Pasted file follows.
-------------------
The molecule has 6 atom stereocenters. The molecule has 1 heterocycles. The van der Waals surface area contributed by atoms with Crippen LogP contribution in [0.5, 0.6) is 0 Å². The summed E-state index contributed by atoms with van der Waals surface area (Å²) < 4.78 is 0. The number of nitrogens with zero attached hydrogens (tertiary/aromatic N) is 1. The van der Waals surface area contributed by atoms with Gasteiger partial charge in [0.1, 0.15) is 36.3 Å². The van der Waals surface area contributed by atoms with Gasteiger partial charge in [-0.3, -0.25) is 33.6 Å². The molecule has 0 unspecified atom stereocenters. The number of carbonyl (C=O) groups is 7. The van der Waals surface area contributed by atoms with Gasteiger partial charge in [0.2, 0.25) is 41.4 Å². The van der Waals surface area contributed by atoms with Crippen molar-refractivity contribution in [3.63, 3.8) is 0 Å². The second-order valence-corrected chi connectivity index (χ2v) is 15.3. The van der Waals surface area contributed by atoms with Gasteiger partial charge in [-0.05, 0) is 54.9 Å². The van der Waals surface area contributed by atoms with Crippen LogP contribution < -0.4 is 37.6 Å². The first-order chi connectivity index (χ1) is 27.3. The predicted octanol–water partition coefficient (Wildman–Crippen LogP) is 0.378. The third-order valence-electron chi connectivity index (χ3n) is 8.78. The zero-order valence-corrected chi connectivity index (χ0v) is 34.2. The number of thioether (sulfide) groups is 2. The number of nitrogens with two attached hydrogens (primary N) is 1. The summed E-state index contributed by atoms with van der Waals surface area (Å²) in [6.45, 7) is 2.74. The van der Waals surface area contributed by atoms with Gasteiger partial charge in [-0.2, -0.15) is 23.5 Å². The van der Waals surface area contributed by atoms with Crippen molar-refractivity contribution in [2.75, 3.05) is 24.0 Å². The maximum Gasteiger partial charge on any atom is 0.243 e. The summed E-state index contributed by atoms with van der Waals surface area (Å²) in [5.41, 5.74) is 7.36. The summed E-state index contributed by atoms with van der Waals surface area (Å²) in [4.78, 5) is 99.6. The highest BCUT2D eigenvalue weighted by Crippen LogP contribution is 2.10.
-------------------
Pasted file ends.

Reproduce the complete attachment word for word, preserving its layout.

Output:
The molecule has 6 atom stereocenters. The molecule has 1 heterocycles. The van der Waals surface area contributed by atoms with Crippen LogP contribution in [0.5, 0.6) is 0 Å². The summed E-state index contributed by atoms with van der Waals surface area (Å²) < 4.78 is 0. The number of nitrogens with zero attached hydrogens (tertiary/aromatic N) is 1. The van der Waals surface area contributed by atoms with Gasteiger partial charge in [0.1, 0.15) is 36.3 Å². The van der Waals surface area contributed by atoms with Gasteiger partial charge in [-0.3, -0.25) is 33.6 Å². The molecule has 0 unspecified atom stereocenters. The number of carbonyl (C=O) groups is 7. The van der Waals surface area contributed by atoms with Gasteiger partial charge in [0.2, 0.25) is 41.4 Å². The van der Waals surface area contributed by atoms with Crippen molar-refractivity contribution in [3.63, 3.8) is 0 Å². The second-order valence-corrected chi connectivity index (χ2v) is 15.3. The van der Waals surface area contributed by atoms with Gasteiger partial charge in [-0.05, 0) is 54.9 Å². The van der Waals surface area contributed by atoms with Crippen LogP contribution < -0.4 is 37.6 Å². The first-order chi connectivity index (χ1) is 27.3. The predicted octanol–water partition coefficient (Wildman–Crippen LogP) is 0.378. The third-order valence-electron chi connectivity index (χ3n) is 8.78. The zero-order valence-corrected chi connectivity index (χ0v) is 34.2. The number of thioether (sulfide) groups is 2. The number of nitrogens with two attached hydrogens (primary N) is 1. The summed E-state index contributed by atoms with van der Waals surface area (Å²) in [6.45, 7) is 2.74. The van der Waals surface area contributed by atoms with Gasteiger partial charge in [-0.2, -0.15) is 23.5 Å². The van der Waals surface area contributed by atoms with Crippen molar-refractivity contribution in [2.75, 3.05) is 24.0 Å². The maximum Gasteiger partial charge on any atom is 0.243 e. The summed E-state index contributed by atoms with van der Waals surface area (Å²) in [5.41, 5.74) is 7.36. The summed E-state index contributed by atoms with van der Waals surface area (Å²) in [4.78, 5) is 99.6. The highest BCUT2D eigenvalue weighted by Crippen LogP contribution is 2.10.